Speech of the Hon K P Chan, JP at the Legislative Council on 30 June 2010 Motion Debate On Housing Policy for the Elderly
MR PRESIDENT: We are grateful to the Hon Lau Kong-wah for his Motion on “Housing Policy for the Elderly” today and also to other fellow Members for their Amendments.
Actually, the spirit of this Motion is well beyond drawing our attention to basic housing need of the elderly and calling for the Government to put in place policies that would allow senior citizens to live in dignity. It has a further meaning of paying respects to the senior. In reviewing housing policy for the elderly, we should not forget that we are children as well. We should bring in the element of respect and should encourage children to care for their parents and preferably to live with them under the same roof through various government policies. These measures would help promote social harmony and ethics.
An old Chinese proverb says: “Respectfulness is the primary conduct of all”. Nothing is more important than the universal norm of having respects to parents. After all, this is an inherent duty of children.
Parenthood is demanding in efforts and patience. It would be disheartening and insufferable if children are not around at one’s final hours of life.
In fact, there are laws on protection of rights of the elderly that impose a duty on children to support their parents in many countries like Singapore and even Taiwan. With an aging population, the elderly is increasing in proportion in Hong Kong, bringing about more social problems. The Government is facing various issues from housing to health and social integration.
I do not believe that legislating for children to support parents is desirable. The Government should encourage children to fulfill their duties through policy incentives like substantially increasing personal tax allowance for dependent parents living under the same roof. Other measures like more adaptive designs in public housing should be considered. As two to three or even four generations are living together in some families, the Government should consider more adaptive flat designs and flexible administrative measures to accommodate them. For instance, the design of public housing may provide larger units or flexible internal layout to encourage these families of several generations to live together. Of course, occupants of these “super units” should surrender them to the authorities for re-allotment to other eligible families when there are changes in original household compositions.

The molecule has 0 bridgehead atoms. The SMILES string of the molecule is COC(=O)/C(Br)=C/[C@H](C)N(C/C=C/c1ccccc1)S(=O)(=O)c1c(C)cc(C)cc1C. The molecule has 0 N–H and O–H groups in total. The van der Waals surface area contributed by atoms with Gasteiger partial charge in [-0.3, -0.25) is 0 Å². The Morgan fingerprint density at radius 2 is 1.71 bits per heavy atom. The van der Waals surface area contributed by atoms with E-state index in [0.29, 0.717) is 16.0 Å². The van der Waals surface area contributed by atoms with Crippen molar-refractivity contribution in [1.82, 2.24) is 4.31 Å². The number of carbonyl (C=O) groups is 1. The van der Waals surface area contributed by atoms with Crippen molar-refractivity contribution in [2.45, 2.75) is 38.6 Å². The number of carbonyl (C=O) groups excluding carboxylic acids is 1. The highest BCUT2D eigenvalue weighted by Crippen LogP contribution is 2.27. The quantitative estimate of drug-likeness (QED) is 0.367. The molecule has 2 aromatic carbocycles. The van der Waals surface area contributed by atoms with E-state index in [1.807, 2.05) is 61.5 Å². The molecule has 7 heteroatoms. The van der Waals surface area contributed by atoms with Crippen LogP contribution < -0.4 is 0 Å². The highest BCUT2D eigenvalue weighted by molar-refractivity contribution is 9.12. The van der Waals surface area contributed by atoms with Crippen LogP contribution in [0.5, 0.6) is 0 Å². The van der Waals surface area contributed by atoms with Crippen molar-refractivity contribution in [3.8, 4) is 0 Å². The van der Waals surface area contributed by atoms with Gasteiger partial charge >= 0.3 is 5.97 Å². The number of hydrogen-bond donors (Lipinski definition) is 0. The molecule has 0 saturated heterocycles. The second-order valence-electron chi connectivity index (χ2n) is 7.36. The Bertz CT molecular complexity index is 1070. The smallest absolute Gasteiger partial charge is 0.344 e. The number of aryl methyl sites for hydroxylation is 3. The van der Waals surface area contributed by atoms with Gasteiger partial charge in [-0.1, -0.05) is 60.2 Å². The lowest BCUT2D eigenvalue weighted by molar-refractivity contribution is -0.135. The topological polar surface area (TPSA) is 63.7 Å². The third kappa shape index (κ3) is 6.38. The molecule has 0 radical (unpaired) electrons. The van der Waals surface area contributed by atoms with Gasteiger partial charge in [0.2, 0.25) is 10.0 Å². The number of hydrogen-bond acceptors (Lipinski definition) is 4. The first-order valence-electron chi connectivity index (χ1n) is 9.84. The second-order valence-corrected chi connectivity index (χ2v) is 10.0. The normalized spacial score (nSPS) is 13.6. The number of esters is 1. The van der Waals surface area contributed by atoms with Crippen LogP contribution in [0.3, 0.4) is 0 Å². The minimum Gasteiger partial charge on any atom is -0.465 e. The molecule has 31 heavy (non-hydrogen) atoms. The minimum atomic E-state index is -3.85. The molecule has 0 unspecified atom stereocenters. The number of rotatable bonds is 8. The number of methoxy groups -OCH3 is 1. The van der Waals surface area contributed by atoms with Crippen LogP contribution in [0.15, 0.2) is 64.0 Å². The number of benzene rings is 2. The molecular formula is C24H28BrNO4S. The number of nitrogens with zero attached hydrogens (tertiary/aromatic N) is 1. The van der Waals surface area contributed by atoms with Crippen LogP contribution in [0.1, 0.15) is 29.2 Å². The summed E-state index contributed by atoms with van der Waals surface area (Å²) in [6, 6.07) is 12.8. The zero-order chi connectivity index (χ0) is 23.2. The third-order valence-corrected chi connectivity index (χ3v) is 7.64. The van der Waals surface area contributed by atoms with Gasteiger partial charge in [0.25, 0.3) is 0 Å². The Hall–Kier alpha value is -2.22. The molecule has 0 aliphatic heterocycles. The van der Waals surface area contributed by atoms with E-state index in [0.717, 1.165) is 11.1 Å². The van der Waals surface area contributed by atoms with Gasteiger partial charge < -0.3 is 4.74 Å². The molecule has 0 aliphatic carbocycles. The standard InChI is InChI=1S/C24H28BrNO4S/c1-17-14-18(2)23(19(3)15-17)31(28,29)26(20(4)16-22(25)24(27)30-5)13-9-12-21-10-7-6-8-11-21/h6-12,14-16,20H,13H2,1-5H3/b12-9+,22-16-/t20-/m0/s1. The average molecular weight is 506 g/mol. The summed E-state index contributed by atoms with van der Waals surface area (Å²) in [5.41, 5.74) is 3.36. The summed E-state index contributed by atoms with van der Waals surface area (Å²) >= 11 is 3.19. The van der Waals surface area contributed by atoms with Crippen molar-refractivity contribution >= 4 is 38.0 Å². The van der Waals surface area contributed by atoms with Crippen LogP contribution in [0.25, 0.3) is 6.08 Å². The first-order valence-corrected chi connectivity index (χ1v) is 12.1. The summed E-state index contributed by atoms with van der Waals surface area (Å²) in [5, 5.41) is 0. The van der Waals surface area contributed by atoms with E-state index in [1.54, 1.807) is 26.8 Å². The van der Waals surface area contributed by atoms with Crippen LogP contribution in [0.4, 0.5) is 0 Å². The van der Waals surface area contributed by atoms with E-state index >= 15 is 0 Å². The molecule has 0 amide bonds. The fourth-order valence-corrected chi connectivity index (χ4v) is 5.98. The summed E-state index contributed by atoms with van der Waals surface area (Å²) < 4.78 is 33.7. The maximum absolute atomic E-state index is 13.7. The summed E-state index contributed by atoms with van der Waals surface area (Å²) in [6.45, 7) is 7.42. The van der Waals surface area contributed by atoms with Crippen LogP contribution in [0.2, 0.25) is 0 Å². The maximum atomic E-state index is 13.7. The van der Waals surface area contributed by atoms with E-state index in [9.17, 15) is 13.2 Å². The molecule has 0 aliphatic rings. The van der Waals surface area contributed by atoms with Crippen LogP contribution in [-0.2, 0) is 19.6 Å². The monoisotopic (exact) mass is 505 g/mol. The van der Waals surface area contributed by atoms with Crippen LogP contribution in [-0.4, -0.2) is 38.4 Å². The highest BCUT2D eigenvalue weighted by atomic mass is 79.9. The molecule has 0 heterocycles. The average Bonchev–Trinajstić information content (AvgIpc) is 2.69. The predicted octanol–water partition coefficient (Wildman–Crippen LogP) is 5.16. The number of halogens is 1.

On the other hand, young couples and even the elderly may wish to live independently for privacy but still within reachable proximity. The Government should consider their wishes with new thinking and innovatively allot eligible couples and their parents to occupy units within the same estate or even on the same floor. I urge the Government to make the greatest effort to assist these families in meeting their desires of living together or in the same neighbourhood.
In Singapore, family coherence is of utmost importance to the Government. Its public housing policy is built on the core spirit of family traditions. Specifically, the Singapore Government subscribes to the policy of “a bowl of soup” afar as proposed by Japanese scholars. Under this policy concept, children and parents should live within a distance such that soups remain hot on delivery to parents.
Therefore, Singapore has implemented various policy incentives to facilitate caring of parents. For example, families of two or three generations are given priority in the allotment of public housing.
Families of two generations living within proximity (of 2 km) are given financial assistance for the purchase of public housing.
According to results of the public housing survey of 2008 conducted by Singapore Housing Development Board, almost four out of every 10 young couples have chosen to live with parents or within their proximity. The survey interviewed about 8,000 citizens and permanent residence.
The same survey also reveals that married couples who have opted to live with parents or within their proximity increase from 29.3 percent in 1998 to 35.5 percent in 2008. These findings indicate that more young families want to live away from their parents but not too far away in order to maintain intimate family bond.
Hong Kong is on the contrary. Fellow Members have pointed out our flaws from housing policy to housing design in this Council. Not only living together with parents is not encouraged, the Government is also indirectly encouraging children to move out early and live away from their aging parents. When these youngsters leave their parents and siblings and move to New Towns still under development, they are facing brand new living environment. Owing to the lack of support of parents, family and friends, work and social stress have led to many cases of family problems and tragedies.
On the other hand, their parents might have to move to sanctuaries because home care is lacking. Such undesirable arrangements are affecting physical and psychology health of the elderly and giving rise to various social problems. The community would pay even bigger prices.
When we review housing policy for the elderly, what we should consider is the more significant meaning of “home”. To both the elderly and the young, home is meant more than satisfying the very basic need of accommodation in living. More importantly, a state is made up of homes and a home is made up of people. If our families lack coherence, how could our society be harmonious?
Mr President, with these remarks, I support the Motion and Amendments.